Registrants for Kyle Nottingham’s next online cooking class are being told to prepare by “channeling your great grandmothers’ energy.”
Such advice is no surprise coming from a chef whose work in the kitchen has always been inspired by the wisdom of his ancestors. And this nod to the past will connect to the technology of today when he takes center stage – er, screen – for a “Hello to Fall Flavors” cooking class this Tuesday evening, September 29, via Zoom.
The class is being conducted in concert with Flying Aprons Tucson, a local cooking school that temporarily shifted to a virtual format in the face of pandemic-related gathering restrictions. But this approach isn’t new to Nottingham who hosted his own series of online classes earlier this year.
“These provide great opportunities for us to remain connected with our guests while giving them the chance to be part of a super fun and interactive learning experience around different types of cuisine,” said Nottingham, chef/partner with Ares Collective, which owns and operates August Rhodes Bakery, Commoner & Co., and Prep & Pastry. “Plus, as an instructor, it’s rewarding when you get to see photos of class participants’ finished dishes. That’s the coolest part.”
When thinking about the fall season, Nottingham celebrates what he calls “the change of availability within food and the change of different ingredients becoming available.” He points to harvest vegetables as examples, the root vegetables, late squashes, pumpkins and others.
“These are the hearty kinds of flavors that give that comfortable feeling of warmth,” he said.
Which brings us back to great grandma.
Nottingham’s dish for the virtual class will be anchored by scratch-made gnocchi, and there’s no dispute that everything that anyone’s great grandmother ever made was built entirely from scratch.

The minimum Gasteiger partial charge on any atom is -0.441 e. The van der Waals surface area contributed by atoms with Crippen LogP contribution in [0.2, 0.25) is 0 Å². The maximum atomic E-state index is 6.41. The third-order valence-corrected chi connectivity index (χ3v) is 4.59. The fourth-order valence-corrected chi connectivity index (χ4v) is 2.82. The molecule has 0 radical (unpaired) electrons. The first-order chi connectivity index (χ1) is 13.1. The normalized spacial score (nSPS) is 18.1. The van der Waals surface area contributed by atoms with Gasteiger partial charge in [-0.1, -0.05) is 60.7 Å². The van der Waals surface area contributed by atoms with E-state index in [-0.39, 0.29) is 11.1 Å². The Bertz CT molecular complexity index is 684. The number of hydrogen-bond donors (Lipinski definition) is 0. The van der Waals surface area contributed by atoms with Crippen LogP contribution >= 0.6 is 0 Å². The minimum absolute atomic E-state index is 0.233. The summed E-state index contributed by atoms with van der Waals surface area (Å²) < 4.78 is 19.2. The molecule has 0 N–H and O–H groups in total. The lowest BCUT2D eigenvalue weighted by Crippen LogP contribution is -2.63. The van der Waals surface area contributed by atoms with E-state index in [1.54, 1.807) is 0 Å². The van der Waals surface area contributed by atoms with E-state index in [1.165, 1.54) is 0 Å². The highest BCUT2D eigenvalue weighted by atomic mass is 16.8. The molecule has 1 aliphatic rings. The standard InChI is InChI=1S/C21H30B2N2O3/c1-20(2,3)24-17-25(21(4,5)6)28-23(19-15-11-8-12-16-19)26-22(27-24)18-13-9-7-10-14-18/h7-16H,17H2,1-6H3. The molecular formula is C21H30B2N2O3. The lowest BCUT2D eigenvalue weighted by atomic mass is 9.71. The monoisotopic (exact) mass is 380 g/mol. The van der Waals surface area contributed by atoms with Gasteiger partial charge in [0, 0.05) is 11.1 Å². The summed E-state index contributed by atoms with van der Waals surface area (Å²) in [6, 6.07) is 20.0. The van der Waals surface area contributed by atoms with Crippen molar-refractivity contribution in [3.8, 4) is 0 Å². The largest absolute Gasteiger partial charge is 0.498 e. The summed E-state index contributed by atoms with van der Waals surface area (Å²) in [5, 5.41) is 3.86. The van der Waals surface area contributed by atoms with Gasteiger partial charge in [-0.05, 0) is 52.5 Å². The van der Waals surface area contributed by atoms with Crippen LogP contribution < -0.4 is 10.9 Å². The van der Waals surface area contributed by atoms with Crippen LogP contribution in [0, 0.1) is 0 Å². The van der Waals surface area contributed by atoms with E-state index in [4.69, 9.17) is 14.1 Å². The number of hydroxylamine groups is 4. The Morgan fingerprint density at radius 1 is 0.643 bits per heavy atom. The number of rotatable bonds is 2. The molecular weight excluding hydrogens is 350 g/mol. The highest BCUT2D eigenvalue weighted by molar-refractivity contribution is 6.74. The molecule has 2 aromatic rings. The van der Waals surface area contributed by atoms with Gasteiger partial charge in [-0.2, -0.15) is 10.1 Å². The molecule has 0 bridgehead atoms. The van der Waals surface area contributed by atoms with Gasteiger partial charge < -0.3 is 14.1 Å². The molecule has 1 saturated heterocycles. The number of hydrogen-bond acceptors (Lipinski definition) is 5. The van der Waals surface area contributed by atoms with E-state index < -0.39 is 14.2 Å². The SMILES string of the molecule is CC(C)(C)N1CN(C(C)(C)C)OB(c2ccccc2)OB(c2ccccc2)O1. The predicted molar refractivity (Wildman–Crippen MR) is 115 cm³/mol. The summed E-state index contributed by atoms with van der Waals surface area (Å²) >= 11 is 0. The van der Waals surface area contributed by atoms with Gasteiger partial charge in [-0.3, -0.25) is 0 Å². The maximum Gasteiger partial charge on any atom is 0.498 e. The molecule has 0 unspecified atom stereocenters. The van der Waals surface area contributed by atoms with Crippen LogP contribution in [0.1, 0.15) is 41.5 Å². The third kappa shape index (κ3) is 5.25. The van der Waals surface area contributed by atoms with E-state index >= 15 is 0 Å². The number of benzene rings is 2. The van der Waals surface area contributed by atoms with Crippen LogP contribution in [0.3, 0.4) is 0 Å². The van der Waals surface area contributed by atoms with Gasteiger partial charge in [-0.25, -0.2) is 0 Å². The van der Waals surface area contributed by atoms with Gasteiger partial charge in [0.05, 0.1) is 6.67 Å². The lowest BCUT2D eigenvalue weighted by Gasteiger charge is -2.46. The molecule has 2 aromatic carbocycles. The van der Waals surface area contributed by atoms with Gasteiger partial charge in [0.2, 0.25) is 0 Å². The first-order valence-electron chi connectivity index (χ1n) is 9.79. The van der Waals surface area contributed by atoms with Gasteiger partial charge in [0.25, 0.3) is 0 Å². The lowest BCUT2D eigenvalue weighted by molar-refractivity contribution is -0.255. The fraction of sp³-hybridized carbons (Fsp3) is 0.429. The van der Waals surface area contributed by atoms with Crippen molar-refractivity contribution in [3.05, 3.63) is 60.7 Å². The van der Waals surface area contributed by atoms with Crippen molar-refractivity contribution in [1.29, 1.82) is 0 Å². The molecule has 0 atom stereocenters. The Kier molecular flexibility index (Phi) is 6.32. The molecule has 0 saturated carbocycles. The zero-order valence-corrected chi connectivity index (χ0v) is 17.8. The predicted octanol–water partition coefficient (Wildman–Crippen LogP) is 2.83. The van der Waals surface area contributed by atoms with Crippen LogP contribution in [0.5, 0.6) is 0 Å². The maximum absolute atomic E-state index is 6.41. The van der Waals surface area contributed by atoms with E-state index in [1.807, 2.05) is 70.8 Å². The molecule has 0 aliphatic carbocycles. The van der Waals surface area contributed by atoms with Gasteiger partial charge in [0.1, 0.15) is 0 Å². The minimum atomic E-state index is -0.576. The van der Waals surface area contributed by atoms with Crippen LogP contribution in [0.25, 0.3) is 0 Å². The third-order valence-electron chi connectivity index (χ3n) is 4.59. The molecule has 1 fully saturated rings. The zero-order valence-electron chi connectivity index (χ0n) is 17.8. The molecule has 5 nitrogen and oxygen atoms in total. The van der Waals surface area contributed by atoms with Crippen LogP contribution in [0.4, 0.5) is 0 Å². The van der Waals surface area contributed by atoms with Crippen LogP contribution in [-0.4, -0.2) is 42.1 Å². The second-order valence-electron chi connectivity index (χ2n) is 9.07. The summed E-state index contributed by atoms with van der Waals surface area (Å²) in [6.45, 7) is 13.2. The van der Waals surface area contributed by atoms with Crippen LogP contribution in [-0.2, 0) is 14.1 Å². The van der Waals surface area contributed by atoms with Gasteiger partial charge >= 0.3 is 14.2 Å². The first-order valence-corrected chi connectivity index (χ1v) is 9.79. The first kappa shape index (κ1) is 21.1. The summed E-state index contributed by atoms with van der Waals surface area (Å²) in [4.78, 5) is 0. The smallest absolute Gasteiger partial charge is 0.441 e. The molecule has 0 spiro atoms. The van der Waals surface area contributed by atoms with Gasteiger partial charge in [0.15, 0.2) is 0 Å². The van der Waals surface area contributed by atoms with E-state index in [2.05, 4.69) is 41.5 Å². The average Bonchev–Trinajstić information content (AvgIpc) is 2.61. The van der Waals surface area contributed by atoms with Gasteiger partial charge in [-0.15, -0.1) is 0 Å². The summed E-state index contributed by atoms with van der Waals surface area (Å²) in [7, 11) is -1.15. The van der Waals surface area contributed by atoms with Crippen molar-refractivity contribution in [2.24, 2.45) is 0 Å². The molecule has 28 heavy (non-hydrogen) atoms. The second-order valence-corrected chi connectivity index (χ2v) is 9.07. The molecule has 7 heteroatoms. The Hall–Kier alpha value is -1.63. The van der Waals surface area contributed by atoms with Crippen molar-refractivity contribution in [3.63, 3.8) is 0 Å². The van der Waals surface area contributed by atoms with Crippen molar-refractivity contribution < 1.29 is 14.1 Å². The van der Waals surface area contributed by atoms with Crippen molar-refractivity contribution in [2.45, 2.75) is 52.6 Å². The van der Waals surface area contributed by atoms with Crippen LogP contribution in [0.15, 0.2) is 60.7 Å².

“If you’ve never made pasta from scratch before, this is a great class to start with,” he said. “Get ready to produce something that’s generational, something to pass down, and something to inspire those round-the-table experiences with your own families.”
Nottingham tells me that gnocchi classes are among his favorites because it’s something that few people have tried to make before.
“No one ever says ‘I think I’m going home to whip up some gnocchi tonight,’ it’s pretty outside of the typical weekly schedule for a lot of people,” he said. “But if I can introduce a new technique or tradition, especially those that people can remember, relate to, or come back to, that’s where the beauty is.”
For plating alongside the ricotta gnocchi, Nottingham will demonstrate his techniques for roasting and caramelizing fall root vegetables including parsnips, carrots, sweet potatoes, and butternut squash, along with pumpkin with desert sage and local honey.
The class tuition is $40 per screen. Participants will receive details, including the recipe and a grocery shopping list, upon registration at flyingapronstucson.com. The first 50 people who register will receive the ingredients for free.
On the following evening, September 30, Flying Aprons will host another in its series of online cooking classes with Tucson’s reigning Iron Chef Wendy Gauthier of Chef Chic.
In this “Cook Like an Iron Chef” class, Gauthier will kick out a minty pea soup, shrimp Francese, basil parmesan risotto, and strawberry icebox cake, while offering her credentialed perspectives on what it takes to win a high-stakes cooking competition.
Flying Aprons classes are designed to “feed your passion.” With chefs like Kyle Nottingham and Wendy Gauthier on the faculty, passion is always on parade.
Contact Matt Russell, whose day job is CEO of Russell Public Communications, at firstname.lastname@example.org. Russell is also the publisher of OnTheMenuLive.com as well as the host of the Friday Weekend Watch segment on the “Buckmaster Show” on KVOI 1030 AM.